World Stroke Day 2021: Here are some tips to identify, treat and prevent one
Stroke is a prominent cause of mortality due to neurological diseases in India and was responsible for 7.4 percent of total deaths in the past three decades
India has witnessed an alarming rise in the occurrence of non-communicable diseases and most of the burden is attributable to cardiovascular diseases. According to a report by the Lancet, the prevalence of heart disease and stroke has increased by over 50 percent in India in the last three decades.
Stroke is a prominent cause of mortality due to neurological diseases in India and was responsible for 7.4 percent of total deaths.
According to the Indian Stroke Association (ISA), 17 million people suffer a stroke each year, out of which 6 million die and five million remain permanently disabled. Due to inadequate preventive and stroke management facilities, approximately eight percent deaths occur due to stroke in middle and low-income countries like India.
A stroke occurs when blood flow to the brain is disrupted — either due to a blocked whistle in the brain (ischemic stroke) or vessel bursting in the brain (hemorrhagic stroke). Once a patient has suffered a stroke, it is also likely that they suffer recurrent strokes.
Thus it is important to understand the risk associated with primary and recurrent strokes to be able to minimize them.
B - Balance
E - Eyes or trouble with vision
F - Face, does the persons face look uneven or drooping to one side?
A- Arm or Leg, does the patient have numbness or weakness in one arm or leg
S - Speech, does the patient have difficulty speaking?
T - Time to reach a stroke-ready hospital
A stroke-ready hospital is one that is equipped with facilities like a CT scanner (available 24x7) and other necessary processes to treat a stroke. Directly approaching a stroke-ready hospital makes it more likely that the patient is eligible for acute stroke therapies, which have a limited time-window.
Risk factors for stroke
Risk factors for getting a stroke can be divided into two parts -- modifiable risk factors (those which we can take preventive measures against, like hypertension or high blood pressure, diabetes, dyslipidemia or high cholesterol, inactivity and obesity) and non-modifiable risk factors (advanced age, male gender and positive family history).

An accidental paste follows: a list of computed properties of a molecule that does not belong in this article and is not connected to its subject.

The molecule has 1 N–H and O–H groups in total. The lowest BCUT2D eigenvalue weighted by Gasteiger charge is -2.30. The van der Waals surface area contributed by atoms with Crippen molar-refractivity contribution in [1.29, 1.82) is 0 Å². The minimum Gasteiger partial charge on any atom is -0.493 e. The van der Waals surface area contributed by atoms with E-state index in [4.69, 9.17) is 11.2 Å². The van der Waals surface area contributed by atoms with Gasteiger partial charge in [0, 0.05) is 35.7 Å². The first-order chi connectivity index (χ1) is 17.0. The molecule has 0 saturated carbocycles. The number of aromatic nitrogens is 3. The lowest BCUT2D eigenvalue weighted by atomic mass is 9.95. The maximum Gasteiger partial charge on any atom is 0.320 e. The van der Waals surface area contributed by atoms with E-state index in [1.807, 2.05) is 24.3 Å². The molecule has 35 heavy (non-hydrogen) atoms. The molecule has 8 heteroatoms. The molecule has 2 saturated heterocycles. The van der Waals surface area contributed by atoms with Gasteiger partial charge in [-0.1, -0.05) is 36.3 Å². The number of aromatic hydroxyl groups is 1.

Another condition that can predispose an individual to stroke is something called atrial fibrillation. It is the irregular beating of the heart which can increase the chances of stroke by recurrent clot formation.
Although stroke is supposed to be a disease of the old, India, being the diabetic capital of the world, witnesses strokes occurring in a younger age group. Smoking, oral tobacco, hukka, unhealthy lifestyle and dietary patterns lead to a higher risk of stroke.
Hypertension is the single most treatable risk factor for both ischemic stroke and hypertensive bleed. Diabetes is thw the second most important risk factor for causing an ischemic stroke.
The right treatment depends on the kind of stroke you are having.
A CT scan is required to differentiate between ischemic stroke and bleeding in the brain. Other tests may be required to look at blood vessels and the heart.
People who have an ischemic stroke or stroke due to clogged arteries can be eligible for certain clot-buster medications. In addition to this, in some special cases, the clogged arteries can be reopened within a limited time window.
People who have strokes caused by bleeding need proper management to reduce pressure on the brain, control blood pressure, and in some cases, surgery may be required.
Dedicated units with nurses and doctors trained to treat stroke patients go a long way in preventing disability due to strokes. These units help in the prevention of complications related to a stroke - like bedsores, clots in the leg, and pneumonia. They also help expedite mobility through rehabilitative therapies like physiotherapy and speech therapy. More and more stroke units are required to prevent disabilities related to stroke.
How to prevent strokes?
Strokes can be prevented by regular intake of your prescribed medication which may include blood pressure medication, medicines to lower cholesterol called statins and drugs that prevent blood clots, like aspirin and other blood thinners. Medication which helps to maintain blood sugar levels (closest to normal) is also very helpful in the prevention of stroke.
Lifestyle changes like exercise, smoking cessation and a diet that is rich in fruits, vegetables and low-fat dairy products also go a long way in the prevention of strokes. Cutting down on one's salt intake as per the recommendation of a doctor to five gram per day or one teaspoon a day, helps in stroke prevention. Movement or activity even for durations as short as one-two minutes after every one hour of inactivity is helpful. Weight loss, if you are overweight and limiting the amount of alcohol to safe limits is useful. Quitting tobacco in all forms whether oral tobacco, cigarette and bidi is useful.
Dr Neetu Ramrakhiani is director of neurology at Fortis Escorts Hospital, Jaipur. Stroke is a special area of interest for her and she is currently involved in developing stroke unit at Fortis Escorts Hospital, Jaipur. She has authored an editorial in Neurology India and is principal investigator in a pilot project under Fortis Stroke Registry.
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